The University of Toronto (UofT) is experiencing higher demands each year for mental health services from students. Despite tremendous efforts made by the Health & Wellness Centre (HWC) to offer support, student accessibility to mental health care in a timely manner remains to be less than ideal. Lengthy wait times can cause poor health experience, and may lead to worsening mental health in students.


My Role

I was part of an ambitious project and team to redesign the health care experience for both HWC staff and students. While all four team members contributed to the UX research, I served an additional role as the UX/UI designer: 

  • Visual design of all presentation & recruitment materials

  • Prototyping final products

  • Usability testing and implementation planning

Project Overview

The Process

We began by conducting an extensive literature review and 20 interviews with various stakeholders (students, health care providers, and representatives from different post-graduation institutions) to explore the issue of long wait times for mental health support across Canadian universities, and what it means to the health of students. 

Making Discovery

Empathize and Define Pain Points

We then conducted 7 focus groups with HWC students and staff (receptionists, nurses, general practitioners, psychiatrists, and psychologists/counsellors) to explore their journey and their unmet needs. We analyzed the data collected with the Nvivo software. I also made a user journey map. 

I'm a visual systems thinker - I like to draw out complex systems to contextualize interactions for better understanding. And so I personally created a user journey map that showed all touchpoint of the mental health care pathway. It made identifying user pain points that much easier.


Following a few iterations on redefining the problems identified from our previous research, we invited staff and students to our co-creation workshops.


Why co-creation? We held co-creation workshops as part of our participatory design process to ensure student and staff's active involvement and engagement in the ideation process. Co-creation allows participants to contribute to the final solution, maximizing its value proposition and chance of adoption by end-users eventually.

Why issue cards? I illustrated a set of issue cards to facilitate the ideation process. Each card contained a drawing and a description explaining a pain point. Cards were used to induce interactive dynamics among participants. In fact, we were told by participants at the end of the workshop that the cards were really helpful and reinforcing for brainstorming.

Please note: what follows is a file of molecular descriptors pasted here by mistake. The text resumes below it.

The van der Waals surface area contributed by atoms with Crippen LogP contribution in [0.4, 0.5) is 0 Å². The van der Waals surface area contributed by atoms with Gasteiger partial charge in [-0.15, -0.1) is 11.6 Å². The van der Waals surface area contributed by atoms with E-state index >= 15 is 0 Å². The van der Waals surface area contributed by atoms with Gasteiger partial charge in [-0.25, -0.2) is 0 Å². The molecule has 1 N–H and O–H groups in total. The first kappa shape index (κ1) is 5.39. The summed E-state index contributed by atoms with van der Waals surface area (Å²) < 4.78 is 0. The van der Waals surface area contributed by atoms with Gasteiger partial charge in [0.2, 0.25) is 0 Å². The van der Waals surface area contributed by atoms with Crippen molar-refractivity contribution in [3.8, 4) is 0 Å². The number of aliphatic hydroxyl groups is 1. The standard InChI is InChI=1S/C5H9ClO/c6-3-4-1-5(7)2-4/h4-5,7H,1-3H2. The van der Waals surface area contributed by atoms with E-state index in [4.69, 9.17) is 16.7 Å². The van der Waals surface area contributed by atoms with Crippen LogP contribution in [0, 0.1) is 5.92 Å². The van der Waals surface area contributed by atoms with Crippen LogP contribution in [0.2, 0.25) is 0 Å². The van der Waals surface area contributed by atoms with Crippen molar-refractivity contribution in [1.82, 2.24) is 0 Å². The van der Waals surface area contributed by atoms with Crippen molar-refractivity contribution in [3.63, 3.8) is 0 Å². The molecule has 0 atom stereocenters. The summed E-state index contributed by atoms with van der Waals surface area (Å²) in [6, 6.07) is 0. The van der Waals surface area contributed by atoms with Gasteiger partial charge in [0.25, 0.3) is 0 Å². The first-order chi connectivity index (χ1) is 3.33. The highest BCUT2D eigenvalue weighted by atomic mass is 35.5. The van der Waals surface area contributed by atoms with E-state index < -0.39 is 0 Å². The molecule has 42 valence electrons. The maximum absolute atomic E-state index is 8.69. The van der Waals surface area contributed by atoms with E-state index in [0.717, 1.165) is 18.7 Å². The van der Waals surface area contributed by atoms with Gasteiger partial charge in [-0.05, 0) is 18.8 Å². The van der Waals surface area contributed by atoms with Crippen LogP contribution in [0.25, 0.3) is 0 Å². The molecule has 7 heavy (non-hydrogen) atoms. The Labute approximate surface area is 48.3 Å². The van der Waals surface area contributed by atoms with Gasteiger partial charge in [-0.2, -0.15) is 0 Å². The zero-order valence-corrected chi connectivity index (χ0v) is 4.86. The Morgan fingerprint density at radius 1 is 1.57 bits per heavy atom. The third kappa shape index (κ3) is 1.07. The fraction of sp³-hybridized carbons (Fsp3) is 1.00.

With the help of the issue cards, and lots of sticky notes, sketch papers and markers, we ended the workshop with many ideas. 

Concept Development

We organized and divided the ideas into 2 categories moving forward: recommendations and potential prototypes. For the latter, we proceeded with redesigning the HWC website and creating a mobile app for students to improve accessibility to mental health services. 

These resources serve 3 main purposes: 

  1. To educate students about available resources on campus 

  2. To clearly communicate HWC service expectations 

  3. To provide a step-by-step guide through their potential care pathway

A lot of solo and collaborative sketching happened. In addition, I personally did a site map and a heuristic evaluation to identify ways to improve the information architecture and usability of HWC's site. This is crucial for students who are in distress - confusing information will only frustrate them even more!

Finally, I took on the role of wireframing and prototyping. While wireframing, I considered UI design principles including heuristics, microinteractions, and functional elements. 

Wireframing & Prototyping

To piece everything together, I used Sketch to create the visual designs, and subsequently Invision to prototype the website, and Flinto for the mobile app. 

The Result

HWC was very impressed by our work, and were very eager to launch the resources for its students as soon as possible. In particular, they really appreciated that we used a human-centred approach to create the list of recommendations and design the prototypes.  


I am currently working collaboratively with the internal teams to prepare for implementation. This includes conducting usability testing (qualitative and quantitative), and communicating with developers to ensure they understand how each piece of functionality is meant to work. 


Timely has been featured in multiple events including presentations and conferences. We were also interviewed by a university magazine and a podcast. I am very excited to see its launch soon!

Some of the information is blurred out to maintain confidentiality.


Improving timely access to mental health support for students

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© 2017 by Cheryl Tsui